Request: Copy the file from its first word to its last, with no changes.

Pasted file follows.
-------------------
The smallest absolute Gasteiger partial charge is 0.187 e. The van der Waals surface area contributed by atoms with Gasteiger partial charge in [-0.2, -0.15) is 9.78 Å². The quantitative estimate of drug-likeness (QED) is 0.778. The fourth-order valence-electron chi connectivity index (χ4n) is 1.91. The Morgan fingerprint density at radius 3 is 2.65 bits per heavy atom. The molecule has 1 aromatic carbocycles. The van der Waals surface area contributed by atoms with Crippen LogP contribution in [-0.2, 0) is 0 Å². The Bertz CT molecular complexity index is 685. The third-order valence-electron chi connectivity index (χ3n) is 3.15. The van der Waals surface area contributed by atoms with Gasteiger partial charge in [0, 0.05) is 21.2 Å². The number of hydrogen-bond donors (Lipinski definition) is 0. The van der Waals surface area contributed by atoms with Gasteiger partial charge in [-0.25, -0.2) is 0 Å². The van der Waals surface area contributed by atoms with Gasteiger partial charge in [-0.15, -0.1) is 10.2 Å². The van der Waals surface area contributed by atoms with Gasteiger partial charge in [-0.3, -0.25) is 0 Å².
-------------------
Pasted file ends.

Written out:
The smallest absolute Gasteiger partial charge is 0.187 e. The van der Waals surface area contributed by atoms with Gasteiger partial charge in [-0.2, -0.15) is 9.78 Å². The quantitative estimate of drug-likeness (QED) is 0.778. The fourth-order valence-electron chi connectivity index (χ4n) is 1.91. The Morgan fingerprint density at radius 3 is 2.65 bits per heavy atom. The molecule has 1 aromatic carbocycles. The van der Waals surface area contributed by atoms with Crippen LogP contribution in [-0.2, 0) is 0 Å². The Bertz CT molecular complexity index is 685. The third-order valence-electron chi connectivity index (χ3n) is 3.15. The van der Waals surface area contributed by atoms with Gasteiger partial charge in [0, 0.05) is 21.2 Å². The number of hydrogen-bond donors (Lipinski definition) is 0. The van der Waals surface area contributed by atoms with Gasteiger partial charge in [-0.25, -0.2) is 0 Å². The van der Waals surface area contributed by atoms with Gasteiger partial charge in [-0.15, -0.1) is 10.2 Å². The van der Waals surface area contributed by atoms with Gasteiger partial charge in [-0.3, -0.25) is 0 Å².